Religion

Pope: Christianity can change the world if the Gospel is lived

By Vatican News

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“It is when Christianity takes root in the Gospel that it gives the best of itself to civilization,” while “it loses the best of itself when it ends up corrupting itself and identifying with worldly logic and structures,” writes Pope Francis in an unpublished text that appears in a new book entitled, “Il Cielo sulla terra: Amare e servire per trasformare il mondo” (Heaven on earth: loving and serving in order to transform the world.” The volume, which will be published next Tuesday, 24 November, by the Libreria Editrice Vaticana, is part of the ecumenical series “Exchange of Gifts.” Il Cielo sulla terra is a collection of Pope Francis’ statements on the theme of that faith that is transformed into charity towards others. The preface is by Martin Junge, Secretary General of the World Lutheran Federation.

The transforming power of Christianity

In the one new text, Pope Francis emphasizes the “transforming power of Christianity” throughout the centuries, starting from the consideration of the value of each individual person. A new, more just and fraternal world was born as a “free consequence of a faith lived simply.”

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Christianity, he observes, “did not transform the ancient world with worldly tactics or ethical voluntarisms, but solely by the power of the Spirit of the Risen Jesus”:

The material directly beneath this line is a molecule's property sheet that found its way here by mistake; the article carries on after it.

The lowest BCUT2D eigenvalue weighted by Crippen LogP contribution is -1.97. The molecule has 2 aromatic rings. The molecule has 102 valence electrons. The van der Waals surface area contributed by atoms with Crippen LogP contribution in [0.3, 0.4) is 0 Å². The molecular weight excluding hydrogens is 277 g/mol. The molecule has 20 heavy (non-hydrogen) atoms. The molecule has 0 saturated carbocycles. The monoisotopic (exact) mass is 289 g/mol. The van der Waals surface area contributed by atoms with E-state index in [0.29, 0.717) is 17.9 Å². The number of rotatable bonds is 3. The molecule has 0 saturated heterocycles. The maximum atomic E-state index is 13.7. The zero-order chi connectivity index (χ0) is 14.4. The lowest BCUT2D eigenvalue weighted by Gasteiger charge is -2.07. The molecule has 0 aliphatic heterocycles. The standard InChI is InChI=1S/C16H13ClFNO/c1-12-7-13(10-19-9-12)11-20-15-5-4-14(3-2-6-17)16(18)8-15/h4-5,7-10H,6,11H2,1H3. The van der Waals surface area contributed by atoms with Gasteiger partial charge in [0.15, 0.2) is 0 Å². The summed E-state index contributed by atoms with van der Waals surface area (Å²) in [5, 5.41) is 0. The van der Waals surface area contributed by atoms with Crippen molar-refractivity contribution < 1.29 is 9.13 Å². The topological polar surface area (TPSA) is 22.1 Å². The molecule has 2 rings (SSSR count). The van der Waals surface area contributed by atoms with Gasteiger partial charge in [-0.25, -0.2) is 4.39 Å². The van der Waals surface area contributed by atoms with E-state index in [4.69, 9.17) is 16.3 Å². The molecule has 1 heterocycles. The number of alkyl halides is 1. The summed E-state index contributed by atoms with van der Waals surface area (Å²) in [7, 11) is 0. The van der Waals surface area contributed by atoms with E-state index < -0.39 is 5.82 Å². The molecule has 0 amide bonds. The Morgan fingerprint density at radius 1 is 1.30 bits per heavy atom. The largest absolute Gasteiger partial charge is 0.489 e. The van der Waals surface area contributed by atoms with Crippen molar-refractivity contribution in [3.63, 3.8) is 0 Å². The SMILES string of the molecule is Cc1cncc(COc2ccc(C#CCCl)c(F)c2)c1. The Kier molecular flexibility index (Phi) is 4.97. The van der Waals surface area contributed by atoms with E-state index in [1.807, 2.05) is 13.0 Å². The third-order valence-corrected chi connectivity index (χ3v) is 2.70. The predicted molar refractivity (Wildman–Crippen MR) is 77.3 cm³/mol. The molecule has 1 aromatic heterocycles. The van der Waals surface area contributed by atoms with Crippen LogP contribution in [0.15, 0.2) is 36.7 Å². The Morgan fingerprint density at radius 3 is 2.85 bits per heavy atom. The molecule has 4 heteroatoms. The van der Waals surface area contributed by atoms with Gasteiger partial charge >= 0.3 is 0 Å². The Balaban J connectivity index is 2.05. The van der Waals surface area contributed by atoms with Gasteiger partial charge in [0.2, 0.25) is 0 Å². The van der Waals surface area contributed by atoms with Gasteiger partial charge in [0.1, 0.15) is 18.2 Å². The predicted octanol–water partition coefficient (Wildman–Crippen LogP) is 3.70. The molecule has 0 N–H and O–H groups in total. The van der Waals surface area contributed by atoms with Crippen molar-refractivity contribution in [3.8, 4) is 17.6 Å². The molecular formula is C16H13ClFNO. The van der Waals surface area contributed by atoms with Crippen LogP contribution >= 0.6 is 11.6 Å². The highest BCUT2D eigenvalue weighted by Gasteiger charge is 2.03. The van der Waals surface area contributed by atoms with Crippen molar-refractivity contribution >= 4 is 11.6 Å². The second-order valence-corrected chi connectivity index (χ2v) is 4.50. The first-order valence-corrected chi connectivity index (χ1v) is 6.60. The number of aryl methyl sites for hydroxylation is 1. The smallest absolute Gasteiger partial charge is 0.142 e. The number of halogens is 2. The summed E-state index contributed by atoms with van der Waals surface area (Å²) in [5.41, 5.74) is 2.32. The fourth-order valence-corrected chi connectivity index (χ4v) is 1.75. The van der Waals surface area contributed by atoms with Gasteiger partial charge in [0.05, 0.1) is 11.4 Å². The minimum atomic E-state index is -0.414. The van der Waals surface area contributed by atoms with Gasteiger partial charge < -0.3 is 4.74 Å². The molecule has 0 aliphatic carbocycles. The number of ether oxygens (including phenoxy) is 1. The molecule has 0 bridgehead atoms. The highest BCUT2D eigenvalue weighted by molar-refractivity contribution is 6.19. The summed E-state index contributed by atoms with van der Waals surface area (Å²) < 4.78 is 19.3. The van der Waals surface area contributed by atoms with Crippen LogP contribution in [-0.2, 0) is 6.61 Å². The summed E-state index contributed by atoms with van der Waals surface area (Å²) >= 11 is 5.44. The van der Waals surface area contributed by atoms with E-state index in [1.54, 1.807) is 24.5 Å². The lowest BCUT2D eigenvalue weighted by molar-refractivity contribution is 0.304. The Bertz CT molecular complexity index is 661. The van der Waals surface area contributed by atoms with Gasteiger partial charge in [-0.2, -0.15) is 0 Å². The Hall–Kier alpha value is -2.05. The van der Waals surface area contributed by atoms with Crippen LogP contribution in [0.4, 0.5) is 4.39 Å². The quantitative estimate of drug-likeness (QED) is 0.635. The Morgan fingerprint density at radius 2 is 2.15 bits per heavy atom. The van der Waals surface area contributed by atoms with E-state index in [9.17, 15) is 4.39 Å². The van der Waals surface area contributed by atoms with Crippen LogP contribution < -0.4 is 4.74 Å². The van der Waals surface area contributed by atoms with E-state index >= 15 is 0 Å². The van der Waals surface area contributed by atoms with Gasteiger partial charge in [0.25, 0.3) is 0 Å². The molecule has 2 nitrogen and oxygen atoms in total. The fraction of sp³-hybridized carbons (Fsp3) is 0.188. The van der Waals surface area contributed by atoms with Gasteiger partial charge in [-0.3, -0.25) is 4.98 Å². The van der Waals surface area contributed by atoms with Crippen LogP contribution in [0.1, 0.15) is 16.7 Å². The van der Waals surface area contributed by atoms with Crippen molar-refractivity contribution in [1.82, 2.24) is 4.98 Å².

“The whole river of small or large works of charity, a current of solidarity that has been flowing through history for two thousand years, has this unique source. Charity is born of emotion, amazement and grace.

From the very beginning, historically, the charity of Christians became attention to the needs of the most fragile people, the widows, the poor, the slaves, the sick, the marginalized… Compassion, suffering with those who suffer, sharing. It also became a denunciation of injustices and a commitment to combat them as far as possible. Because taking care of a person means embracing his or her whole condition and helping him or her to free himself or herself from what most oppresses and denies his or her rights.

“The primacy of Grace,” concludes the Pope, “does not lead to passivity, on the contrary, it increases energy a hundredfold and increases sensitivity to injustice”.

From conflict to communion

In his preface to the work, Martin Junge, the Secretary General of the World Lutheran Federation, recalls with “deep gratitude” the words of Pope Francis during Joint Commemoration of the Reformation in Lund in 2016: “Jesus reminds us: ‘Without me you can do nothing.’ He is the one who supports us and encourages us to seek ways to make unity an ever more evident reality.”

“In that memorable liturgy and sermon,” writes Junge, “Catholics and Lutherans together affirmed our commitment to a journey from conflict to communion. This journey is only possible because of Christ, who heals all wounds and memories, turning us away from the pain of past experiences to embrace the gift of reconciliation that Christ has placed in our midst.” It is a commitment, the Secretary General explains, that implies “looking at one another from the perspective of unity and not from the point of view of division” because “there is much more that unites us than divides us.” It is a commitment, too, that involves common service for the least among us and for the suffering: “Together we bear witness to God’s mercy both through the confession of faith and through our common service to the world.”

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